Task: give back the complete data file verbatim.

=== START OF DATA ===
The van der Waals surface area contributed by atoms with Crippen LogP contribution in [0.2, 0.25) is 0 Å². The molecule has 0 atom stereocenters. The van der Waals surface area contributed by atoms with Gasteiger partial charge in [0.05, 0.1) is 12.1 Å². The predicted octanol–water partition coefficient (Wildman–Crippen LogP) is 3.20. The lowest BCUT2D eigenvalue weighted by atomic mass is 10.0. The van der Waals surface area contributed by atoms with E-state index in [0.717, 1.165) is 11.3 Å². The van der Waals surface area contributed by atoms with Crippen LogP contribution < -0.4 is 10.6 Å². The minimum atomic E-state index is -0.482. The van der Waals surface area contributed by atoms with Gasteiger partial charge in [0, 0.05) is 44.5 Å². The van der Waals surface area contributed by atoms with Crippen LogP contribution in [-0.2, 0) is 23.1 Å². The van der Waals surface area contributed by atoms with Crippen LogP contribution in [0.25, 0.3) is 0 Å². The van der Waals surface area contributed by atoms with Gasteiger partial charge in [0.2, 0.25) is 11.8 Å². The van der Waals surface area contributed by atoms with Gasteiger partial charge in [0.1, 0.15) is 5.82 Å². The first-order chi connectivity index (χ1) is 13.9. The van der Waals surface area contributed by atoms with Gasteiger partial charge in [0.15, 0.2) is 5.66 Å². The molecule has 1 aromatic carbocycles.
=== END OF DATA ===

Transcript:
The van der Waals surface area contributed by atoms with Crippen LogP contribution in [0.2, 0.25) is 0 Å². The molecule has 0 atom stereocenters. The van der Waals surface area contributed by atoms with Gasteiger partial charge in [0.05, 0.1) is 12.1 Å². The predicted octanol–water partition coefficient (Wildman–Crippen LogP) is 3.20. The lowest BCUT2D eigenvalue weighted by atomic mass is 10.0. The van der Waals surface area contributed by atoms with E-state index in [0.717, 1.165) is 11.3 Å². The van der Waals surface area contributed by atoms with Crippen LogP contribution < -0.4 is 10.6 Å². The minimum atomic E-state index is -0.482. The van der Waals surface area contributed by atoms with Gasteiger partial charge in [0, 0.05) is 44.5 Å². The van der Waals surface area contributed by atoms with Crippen LogP contribution in [-0.2, 0) is 23.1 Å². The van der Waals surface area contributed by atoms with Crippen LogP contribution in [0.25, 0.3) is 0 Å². The van der Waals surface area contributed by atoms with Gasteiger partial charge in [0.2, 0.25) is 11.8 Å². The van der Waals surface area contributed by atoms with Gasteiger partial charge in [0.1, 0.15) is 5.82 Å². The first-order chi connectivity index (χ1) is 13.9. The van der Waals surface area contributed by atoms with Gasteiger partial charge in [0.15, 0.2) is 5.66 Å². The molecule has 1 aromatic carbocycles.